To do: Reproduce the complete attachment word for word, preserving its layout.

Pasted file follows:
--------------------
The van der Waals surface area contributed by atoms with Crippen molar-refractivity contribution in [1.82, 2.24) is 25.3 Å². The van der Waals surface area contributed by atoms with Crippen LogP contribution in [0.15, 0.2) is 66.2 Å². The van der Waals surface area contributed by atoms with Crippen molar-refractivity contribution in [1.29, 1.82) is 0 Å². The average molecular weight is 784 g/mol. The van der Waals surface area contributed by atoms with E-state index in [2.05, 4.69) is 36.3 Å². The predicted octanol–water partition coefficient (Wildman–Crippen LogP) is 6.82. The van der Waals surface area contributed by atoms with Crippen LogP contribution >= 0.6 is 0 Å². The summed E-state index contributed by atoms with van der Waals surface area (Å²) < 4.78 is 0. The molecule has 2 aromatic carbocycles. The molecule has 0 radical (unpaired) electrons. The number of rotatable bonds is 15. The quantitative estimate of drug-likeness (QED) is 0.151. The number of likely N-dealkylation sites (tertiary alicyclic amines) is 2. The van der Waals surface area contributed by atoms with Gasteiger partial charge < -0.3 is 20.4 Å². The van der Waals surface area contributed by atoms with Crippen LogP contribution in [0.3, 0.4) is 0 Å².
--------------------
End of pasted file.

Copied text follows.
The van der Waals surface area contributed by atoms with Crippen molar-refractivity contribution in [1.82, 2.24) is 25.3 Å². The van der Waals surface area contributed by atoms with Crippen LogP contribution in [0.15, 0.2) is 66.2 Å². The van der Waals surface area contributed by atoms with Crippen molar-refractivity contribution in [1.29, 1.82) is 0 Å². The average molecular weight is 784 g/mol. The van der Waals surface area contributed by atoms with E-state index in [2.05, 4.69) is 36.3 Å². The predicted octanol–water partition coefficient (Wildman–Crippen LogP) is 6.82. The van der Waals surface area contributed by atoms with Crippen LogP contribution >= 0.6 is 0 Å². The summed E-state index contributed by atoms with van der Waals surface area (Å²) < 4.78 is 0. The molecule has 2 aromatic carbocycles. The molecule has 0 radical (unpaired) electrons. The number of rotatable bonds is 15. The quantitative estimate of drug-likeness (QED) is 0.151. The number of likely N-dealkylation sites (tertiary alicyclic amines) is 2. The van der Waals surface area contributed by atoms with Gasteiger partial charge < -0.3 is 20.4 Å². The van der Waals surface area contributed by atoms with Crippen LogP contribution in [0.3, 0.4) is 0 Å².